See Dudley Andrew, “L’Age d’Or and the Eroticism of the Spririt,” in Ted Perry, ed., Masterpieces of Modernist Cinema (Bloomington, IN: Indiana University Press, 2006), p. 125, and n. 36, p. 136. Evidence regarding Breton’s dislike for La Revue du Cinéma stems from the publishing history surrounding the screenplay for Buñuel’s L’Age d’Or. It was published first by La Revue du Cinéma, rather than, as Breton wished, La Revolution Surréaliste.
 “Enquête,” Littérature, N.S. no. 1 (March 1922), p. 1.
 “Enquête,” La Révolution Surréaliste, No. 1 (December 1, 1924), p. 2.
 “Enquêtes,” La Révolution Surréaliste, No. 1 (December 1, 1924), p. 31.
 Hal Foster, Compulsive Beauty (Cambridge, Mass.: MIT Press, 1995), 14.
 Ibid., 17.
 Jean-Paul Sartre, What is Literature? Trans. Bernard Frechtman (New York, NY: Philosophical Library, 1949), p. 186, 194.
 La Révolution Surréaliste No. 2 (January 15, 1925), p. 8.
 Louis Aragon, Jacques Baron, Georges Sadoul, et. al., “Enquête sur la sexualité, deuxiène séance,” unpublished manuscript (January 31, 1928), http://www.andrebreton.fr/work/56600100600200?back_rql=Any%20X%20ORDERBY%20FTIRANK%28X%29%20DESC%20WHERE%20X%20has_text%20%22Sadoul%22&back_url=http%3A%2F%2Fwww.andrebreton.fr%2Fview%3F_fsb%3D1%26rql%3DSadoul%26subvid%3Dtsearch. (accessed July 2015). Sadoul also participated in the eleventh session that took place in January, 1931.
 Le Grand Jeu, No. 2 (May 1929), No. 3 (October 1930), reprint in L’Herne No. 10 (Paris: L’Edition de L’Herne, n.d.), 85.
 André Breton, “Second Manifesto of Surrealism,” in Manifestoes of Surrealism, trans. Richard Seaver and Helen R. Lane (Ann Arbor, MI: University of Michigan Press, 1972), p. 172.
 Roger Gilbert-Lecompte, “Avant-propos au premier numéro du Grand Jeu,” Le Grand Jeu No. 1, in L’Herne, p. 38.
 Cf. Marc Thivolet, “Présence du Grand Jeu,” in L’Herne, p. 29.
 Phil Powrie, René Daumal: étude d’une obsession (Geneva, Switzerland: Librairie Droz, 1990), 44.
 René Daumal, “Projet de presentation du Grand Jeu,” texte inédit, in L’Herne, p. 17.
 Michel Random, Le Grand Jeu, Vol. I (Paris: Editions Denoël, 1970), p. 45. Random supplies a thorough account of the meeting between the avant-gardes organized by Breton in 1929, where he made these remarks.
 René Crevel, “Enquête,” Le Grand Jeu no. 3, in L’Herne, p. 200.
 Gilbert-Lecompte, “Avant-propos,” Le Grand Jeu no. 1, in L’Herne, p. 39.
 André Delons, “Cinéma Pur et Cinéma Russe,” Cinéa-Ciné-Pour-Tous (March 15, 1928), in Chroniques des Films Perdus, ed. Alain and Odette Virmaux (Mortemart, France: Rougerie, 1995), 17-19.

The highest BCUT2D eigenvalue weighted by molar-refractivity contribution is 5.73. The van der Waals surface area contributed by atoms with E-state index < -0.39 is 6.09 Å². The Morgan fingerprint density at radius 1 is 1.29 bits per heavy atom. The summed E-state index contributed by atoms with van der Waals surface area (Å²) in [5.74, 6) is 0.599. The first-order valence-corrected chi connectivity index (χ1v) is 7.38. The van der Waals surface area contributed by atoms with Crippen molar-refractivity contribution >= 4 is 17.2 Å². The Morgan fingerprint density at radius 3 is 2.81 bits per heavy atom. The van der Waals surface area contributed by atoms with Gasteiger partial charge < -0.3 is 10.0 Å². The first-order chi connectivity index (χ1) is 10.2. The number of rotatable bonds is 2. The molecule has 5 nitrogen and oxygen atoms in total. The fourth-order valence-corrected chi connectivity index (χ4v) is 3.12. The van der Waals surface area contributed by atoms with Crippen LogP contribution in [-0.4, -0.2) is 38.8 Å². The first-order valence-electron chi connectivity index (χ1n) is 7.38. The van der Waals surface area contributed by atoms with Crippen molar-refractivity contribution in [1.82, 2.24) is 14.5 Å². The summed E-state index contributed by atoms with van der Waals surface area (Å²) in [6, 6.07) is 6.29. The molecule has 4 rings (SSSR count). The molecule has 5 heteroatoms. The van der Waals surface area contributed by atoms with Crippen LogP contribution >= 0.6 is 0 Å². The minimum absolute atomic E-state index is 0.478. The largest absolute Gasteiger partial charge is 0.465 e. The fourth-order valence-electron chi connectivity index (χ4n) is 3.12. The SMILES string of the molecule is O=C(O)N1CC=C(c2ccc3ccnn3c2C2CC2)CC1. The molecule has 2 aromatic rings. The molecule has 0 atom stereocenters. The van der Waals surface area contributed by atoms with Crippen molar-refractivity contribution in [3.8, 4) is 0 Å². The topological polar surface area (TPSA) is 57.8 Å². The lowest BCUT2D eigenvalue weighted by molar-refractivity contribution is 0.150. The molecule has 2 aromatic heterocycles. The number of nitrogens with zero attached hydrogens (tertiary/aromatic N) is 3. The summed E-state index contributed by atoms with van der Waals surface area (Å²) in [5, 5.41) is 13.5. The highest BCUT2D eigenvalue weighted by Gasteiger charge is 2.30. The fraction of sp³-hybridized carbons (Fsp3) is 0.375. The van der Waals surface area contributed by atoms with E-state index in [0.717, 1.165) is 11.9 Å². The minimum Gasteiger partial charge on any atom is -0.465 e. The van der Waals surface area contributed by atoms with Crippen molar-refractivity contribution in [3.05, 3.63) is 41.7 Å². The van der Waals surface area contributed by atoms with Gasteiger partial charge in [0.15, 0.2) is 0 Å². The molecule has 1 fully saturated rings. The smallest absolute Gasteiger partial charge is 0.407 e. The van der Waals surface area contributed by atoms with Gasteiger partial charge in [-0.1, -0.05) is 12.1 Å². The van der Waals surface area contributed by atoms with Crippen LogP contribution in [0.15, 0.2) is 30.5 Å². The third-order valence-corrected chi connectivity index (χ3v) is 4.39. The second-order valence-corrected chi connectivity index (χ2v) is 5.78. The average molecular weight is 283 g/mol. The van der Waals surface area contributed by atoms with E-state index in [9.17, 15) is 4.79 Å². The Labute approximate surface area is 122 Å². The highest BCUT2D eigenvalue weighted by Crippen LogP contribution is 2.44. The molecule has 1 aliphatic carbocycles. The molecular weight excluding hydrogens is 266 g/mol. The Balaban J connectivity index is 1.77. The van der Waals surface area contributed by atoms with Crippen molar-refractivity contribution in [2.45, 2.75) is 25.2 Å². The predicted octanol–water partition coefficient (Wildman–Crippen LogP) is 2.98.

André Delons, “Pour Plus de Franchise,” Cinéa-Ciné-Pour-Tous (May 1, 1928), in Chroniques des Films Perdus, p. 20.
 Ibid., p. 21-22.
 André Delons, “L’Emotion Comique,” Cinéa-Ciné-Pour-Tous (June 1, 1928), in Chroniques des Films Perdus, p. 23.
 Adorno, Negative Dialectics, p. 63. José Corti, letter to Alain and Odette Virmaux (October 4, 1983), cited in Chroniques des Films Perdus, n. 1, p. 10.
 Delons, “Avez-Vous Peur du Cinéma?”, p. 3.
 Gilbert-Lecomte’s and Daumal’s “La Dialectique de la Révolte” was intended for the fourth, unpublished issue of Le Grand Jeu. Reprint in Michel Random, Le Grand Jeu, Vol. II (Paris: Editions Denoël, 1970), 51-60. Robert Aron, Cahiers de revendications, p. 836, as quoted in Dudley Andrew and Steven Ungar, Popular Front Paris and the Poetics of Culture (Cambridge, MA: Harvard University Press, 2005), p. 122.
 Adorno, Negative Dialectics, p. 149.
 Delons, “Avez-Vous Peur du Cinéma?” reprint ed., p. 3.
 Delons, “Avez-Vous Peur du Cinéma?” Du Cinéma, No. 2. (February 1928), reprint ed., p. 61.
 Roger Gilbert-Lecomte, “La force des renoncements,” Le Grand Jeu, No. 1, in L’Herne, p. 47.
 My emphasis. Arthur Rimbaud, “Eternity,” in Rimbaud Complete Works, selected letters: a bilingual edition, trans. Wallace Fowlie (Chicago, IL: University of Chicago Press, 2005), p. 187. I have amended this translation: where Fowlie translates “l’aveu” as “vow,” I translate as “confession.”
 Carrie Noland, Poetry at Stake: Lyric Aesthetics and the Challenge of Technology (Princeton, NJ: Princeton University Press, 1999), p. 31-32.
 Ibid., p. 63.
 Ibid., p. 84. See esp. p. 72-86.
 Ibid., p. 86.
 Ellipses in the original. Germaine Dulac, response, Du Cinéma, No. 1, reprint ed., p. 4.
 See Wild, The Parisian Avant-Garde, esp. ch. 4.
 René Clair, response, Du Cinéma, No. 1, reprint ed., p. 4.
 Georges Ribemont-Dessaignes, response, Du Cinéma, No. 1, reprint ed., p. 4.
 Ribemont-Dessaignes’ reference to Etna is doubtless an homage to Jean Epstein’s 1926 book and meditation on the volcano in Le Cinématographe vu de l’Etna (Paris: Les Écrivains Réunis, 1926).
 See Adorno, Negative Dialectics, p. 24, and 141.
 On Dandieu and Documents, see Christian Roy, “Arnaud Dandieu and the Epistemology of Documents,” Papers of Surrealism, No. 7 (2007).
 J. Bernard Brunius, “Le Cinéma et les Moeurs: Le Cinéma et L’Amour,” Du Cinéma, No. 1, reprint ed., p. 10-11.
 J. Bernard Brunius, “Le Cinéma et les Moeurs: La Carte Postale,” Du Cinéma, No. 3 (May 1929), reprint ed., p. 94-95.
 André Delons, “Chronique des films Perdus,” Du Cinéma, No. 2, reprint ed., p. 46.
 André Delons, “Chronique des films Perdus,” Du Cinéma, No. 1 (December 1928), reprint ed., p. 16.
 Ibid., p. 17.
 André Delons, “Les Vedettes Laides,” La Revue Du Cinéma, No. 23 (June 1931).
 André Delons, “Chronique des films Perdus,” Du Cinéma, No. 3 (May 1929), reprint ed., p. 88.